receive 50% or more of the vote.

The meeting will be held:

6:30pm-8pm this Thursday, March 18th
Park Branch Library
1833 Page St. at Cole

The SFBC supports the concept of the traffic calming circles, but shares the
concerns of many other residents and neighborhood groups, including Walk SF
and the Haight-Ashbury Neighborhood Council, that:

1) there was not sufficient neighborhood outreach or involvement prior to
circle installation

2) more education and public outreach is needed to users of the street to
convey safe and legal behavior at the circles

3) pedestrian right-of-way is being compromised with the current circle
design

Although we don’t think the current design is perfect, we are encouraging
our members and other residents living along the Page and Waller corridor to
VOTE YES to give the circles a chance to be improved upon.

BICYCLE BOULEVARDS

Given the right education, signage, and enforcement, we believe the circles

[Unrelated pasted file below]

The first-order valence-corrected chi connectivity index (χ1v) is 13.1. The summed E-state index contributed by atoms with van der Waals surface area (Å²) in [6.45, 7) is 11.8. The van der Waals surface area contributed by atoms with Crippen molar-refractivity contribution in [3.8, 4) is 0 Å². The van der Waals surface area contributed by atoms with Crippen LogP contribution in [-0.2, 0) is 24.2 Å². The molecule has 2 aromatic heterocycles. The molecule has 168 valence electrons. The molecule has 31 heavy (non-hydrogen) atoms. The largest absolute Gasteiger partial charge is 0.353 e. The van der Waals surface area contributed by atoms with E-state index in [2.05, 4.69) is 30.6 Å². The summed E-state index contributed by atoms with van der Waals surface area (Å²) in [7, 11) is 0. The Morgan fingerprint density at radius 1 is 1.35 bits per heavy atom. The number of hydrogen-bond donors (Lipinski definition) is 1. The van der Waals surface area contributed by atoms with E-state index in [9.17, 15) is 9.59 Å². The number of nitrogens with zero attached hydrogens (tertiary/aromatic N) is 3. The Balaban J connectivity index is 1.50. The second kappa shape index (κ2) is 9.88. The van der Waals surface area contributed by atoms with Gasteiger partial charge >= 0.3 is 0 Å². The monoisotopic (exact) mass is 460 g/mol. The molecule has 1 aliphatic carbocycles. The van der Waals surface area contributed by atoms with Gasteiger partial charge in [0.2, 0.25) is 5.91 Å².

will benefit the neighborhood and cyclists by being the first step toward a
true bicycle boulevard on Page St.

A bike boulevard is an innovative bicycle facility that is often applied to
residential streets that parallel major arterials. It consists of three
design elements:

1. stop signs placed only on side streets to give priority to the boulevard

2. traffic circles installed in at least some of the intersections to slow
cars down to 10-15mph while allowing bikes to maintain momentum

3. diverters, barriers or forced turns that prohibit automobile through